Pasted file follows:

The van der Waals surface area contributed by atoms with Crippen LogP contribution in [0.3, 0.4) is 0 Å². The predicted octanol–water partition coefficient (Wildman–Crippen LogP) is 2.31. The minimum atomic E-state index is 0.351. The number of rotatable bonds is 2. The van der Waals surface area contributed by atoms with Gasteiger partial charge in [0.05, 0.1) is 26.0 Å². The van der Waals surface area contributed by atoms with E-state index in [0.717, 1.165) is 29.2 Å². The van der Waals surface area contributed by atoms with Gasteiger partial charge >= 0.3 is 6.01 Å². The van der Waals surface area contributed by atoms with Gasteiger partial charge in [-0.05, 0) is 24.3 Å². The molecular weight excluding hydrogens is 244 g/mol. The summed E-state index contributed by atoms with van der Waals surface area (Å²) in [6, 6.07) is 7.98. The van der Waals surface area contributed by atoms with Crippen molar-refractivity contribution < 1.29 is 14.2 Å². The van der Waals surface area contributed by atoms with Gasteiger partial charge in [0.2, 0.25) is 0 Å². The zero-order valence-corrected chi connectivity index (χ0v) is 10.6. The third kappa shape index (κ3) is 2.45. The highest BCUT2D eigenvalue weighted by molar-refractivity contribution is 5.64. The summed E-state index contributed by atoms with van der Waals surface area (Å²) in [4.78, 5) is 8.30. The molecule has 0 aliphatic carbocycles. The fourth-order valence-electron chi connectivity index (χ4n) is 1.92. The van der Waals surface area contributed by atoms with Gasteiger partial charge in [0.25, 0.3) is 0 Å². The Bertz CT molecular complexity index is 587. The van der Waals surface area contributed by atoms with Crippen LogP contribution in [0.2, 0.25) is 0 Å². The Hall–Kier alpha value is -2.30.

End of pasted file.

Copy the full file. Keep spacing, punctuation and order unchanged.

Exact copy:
The van der Waals surface area contributed by atoms with Crippen LogP contribution in [0.3, 0.4) is 0 Å². The predicted octanol–water partition coefficient (Wildman–Crippen LogP) is 2.31. The minimum atomic E-state index is 0.351. The number of rotatable bonds is 2. The van der Waals surface area contributed by atoms with Gasteiger partial charge in [0.05, 0.1) is 26.0 Å². The van der Waals surface area contributed by atoms with E-state index in [0.717, 1.165) is 29.2 Å². The van der Waals surface area contributed by atoms with Gasteiger partial charge >= 0.3 is 6.01 Å². The van der Waals surface area contributed by atoms with Gasteiger partial charge in [-0.05, 0) is 24.3 Å². The molecular weight excluding hydrogens is 244 g/mol. The summed E-state index contributed by atoms with van der Waals surface area (Å²) in [6, 6.07) is 7.98. The van der Waals surface area contributed by atoms with Crippen molar-refractivity contribution < 1.29 is 14.2 Å². The van der Waals surface area contributed by atoms with Gasteiger partial charge in [0.2, 0.25) is 0 Å². The zero-order valence-corrected chi connectivity index (χ0v) is 10.6. The third kappa shape index (κ3) is 2.45. The highest BCUT2D eigenvalue weighted by molar-refractivity contribution is 5.64. The summed E-state index contributed by atoms with van der Waals surface area (Å²) in [4.78, 5) is 8.30. The molecule has 0 aliphatic carbocycles. The fourth-order valence-electron chi connectivity index (χ4n) is 1.92. The van der Waals surface area contributed by atoms with Gasteiger partial charge in [0.25, 0.3) is 0 Å². The Bertz CT molecular complexity index is 587. The van der Waals surface area contributed by atoms with Crippen LogP contribution in [0.2, 0.25) is 0 Å². The Hall–Kier alpha value is -2.30.